Neodymium or ytterbium fiber lasers, radiating in a frequency range of 8900-10000 cm−1, may be used as a pumping radiation source with a frequency of υo for a Raman laser (1). Furthermore, any other single-mode laser, generating radiation in a wavelength range of 0.5-1.7 μm, both fiber and based on voluminous elements, including crystals, doped with metal ions, may be used as a pumping source. Another Raman laser may also be used as a pumping radiation source. Two groups of refractive index Bragg gratings, included in the core of the fiber and designated by reference numerals 3 and 4, comprise N pairs of Bragg gratings (not shown in FIG. 1). These groups are divided by a length of a phosphosilicate fiber and each pair of Bragg gratings forms an optical resonator. The Bragg gratings perform the role of reflectors. Thus, there are N pairs of Bragg gratings (not shown in FIG. 1) in those two groups—one from group 3 and one from group 4, wherein the Bragg gratings of each pair are designed to reflect radiation within the range of one wavelength (the width of the spectral range in which the Bragg gratings reflect radiation preferably lies within the range of 0.1-5 nm, and the center wavelengths for each pair coincide as far as is provided by the exactness of production of these elements). Thus, each such pair of Bragg gratings forms an optical resonator, wherein each ith (i=1, . . . ,N) pair forms an optical resonator for its optical radiation frequency υi. The value of υi is selected in such a manner that the difference Δυi=υi-1−υi would belong to either the interval 50-560 cm−1 (in this case radiation at a frequency of υ1 is a Raman component related to stimulated scattering in a silicate matrix of a fiber-vitreous SiO2), or to the interval 1305-1355 cm−1 (in this case radiation at a frequency of υi is a Raman component related to the presence of phosphorus oxide in the makeup of the fiber). Wherein, in accordance with the invention, there is at least one value of Δυi in each of the ranges. The reflection factors of all of the Bragg gratings are close to 100%, except for the output grating in the resonator at a frequency of υN, the reflection factor of which may be substantially less than 100% (for example 5%) in order to carry out the optimum emission of radiation at a frequency of υN from the resonator. The additional Bragg grating 5 is designed for a pumping radiation reflection factor close to 100% at a frequency υo in order to provide for at least dual passage of the pumping radiation along the length of the phosphosilicate fiber and, thus, more effective use of pumping radiation. All of the Bragg gratings may be included either directly in the phosphosilicate fiber (and such a variant is preferable from the point of view of reducing losses of optical radiation in the resonators of a multistage Raman laser), and in additional lengths of a special fiber, which are then welded to the length of the phosphosilicate fiber in points designated by reference numeral 6.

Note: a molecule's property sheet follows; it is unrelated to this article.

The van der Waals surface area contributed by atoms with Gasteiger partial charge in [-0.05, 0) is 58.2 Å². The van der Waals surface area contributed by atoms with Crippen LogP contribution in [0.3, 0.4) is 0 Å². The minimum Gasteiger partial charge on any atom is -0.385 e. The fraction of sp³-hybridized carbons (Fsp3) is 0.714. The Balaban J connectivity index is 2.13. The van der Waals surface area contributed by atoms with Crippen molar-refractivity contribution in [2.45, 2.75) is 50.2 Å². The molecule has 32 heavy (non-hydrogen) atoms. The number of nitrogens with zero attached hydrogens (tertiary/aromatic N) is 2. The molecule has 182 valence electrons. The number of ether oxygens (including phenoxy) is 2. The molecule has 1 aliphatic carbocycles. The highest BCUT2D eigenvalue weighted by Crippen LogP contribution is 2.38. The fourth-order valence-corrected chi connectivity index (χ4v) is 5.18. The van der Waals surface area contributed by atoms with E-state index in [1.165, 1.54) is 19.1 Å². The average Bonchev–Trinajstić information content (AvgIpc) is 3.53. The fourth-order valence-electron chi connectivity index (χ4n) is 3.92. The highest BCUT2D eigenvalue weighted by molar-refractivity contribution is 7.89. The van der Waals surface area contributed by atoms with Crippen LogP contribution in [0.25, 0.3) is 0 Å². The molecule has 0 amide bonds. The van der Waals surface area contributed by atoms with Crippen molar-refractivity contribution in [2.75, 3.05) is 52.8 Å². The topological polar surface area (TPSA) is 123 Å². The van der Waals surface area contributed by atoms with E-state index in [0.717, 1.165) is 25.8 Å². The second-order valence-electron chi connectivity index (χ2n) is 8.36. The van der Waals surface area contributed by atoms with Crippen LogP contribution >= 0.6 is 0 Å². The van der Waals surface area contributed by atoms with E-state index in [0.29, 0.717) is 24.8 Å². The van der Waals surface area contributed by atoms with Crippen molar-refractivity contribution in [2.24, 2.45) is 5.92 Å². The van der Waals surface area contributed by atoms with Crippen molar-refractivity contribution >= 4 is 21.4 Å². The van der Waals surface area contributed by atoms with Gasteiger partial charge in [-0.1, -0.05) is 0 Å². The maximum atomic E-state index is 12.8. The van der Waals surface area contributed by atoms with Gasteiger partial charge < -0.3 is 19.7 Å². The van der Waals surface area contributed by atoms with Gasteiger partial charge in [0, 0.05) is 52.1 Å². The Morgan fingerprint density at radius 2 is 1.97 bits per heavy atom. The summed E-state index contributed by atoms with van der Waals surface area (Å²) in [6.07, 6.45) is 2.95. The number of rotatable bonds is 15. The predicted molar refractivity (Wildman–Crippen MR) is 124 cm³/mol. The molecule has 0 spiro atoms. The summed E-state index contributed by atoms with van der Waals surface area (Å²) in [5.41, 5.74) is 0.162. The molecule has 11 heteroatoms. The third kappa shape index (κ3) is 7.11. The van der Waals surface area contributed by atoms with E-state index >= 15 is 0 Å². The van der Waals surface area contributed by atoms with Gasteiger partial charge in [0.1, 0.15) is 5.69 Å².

A more detailed description of the claimed invention a three-stage Raman laser is presented by the example shown in FIG. 2, where the length of the phosphosilicate fiber, designated by reference numeral 2, is the active laser medium of a three-stage Raman laser. In the scheme of FIG. 2, a fiber neodymium laser performs the role of a pumping radiation source for the Raman laser.
In turn, the optical pumping of a neodymium laser is carried out with the aid of an array of laser diodes with a multimode fiber output. Thus, the array of laser diodes with the fiber output 8 is the initial source of pumping radiation for the whole optical scheme shown in FIG. 2. An optical system, by means of which radiation of the array with the fiber output 8 is launched into the first cladding of the active fiber of the neodymium laser (neodymium fiber) 10, is designated by reference numeral 9 in FIG. 2. The resonator of the neodymium fiber laser is formed by reflective elements which are made in the form of refraction index Bragg gratings 11 and 12. The Bragg gratings are included in lengths of a standard Flexcor 1060 fiber (Coming firm, USA) and are welded to the ends of a neodymium fiber (reference numeral 6 designates the welding points of the fibers in FIG. 2).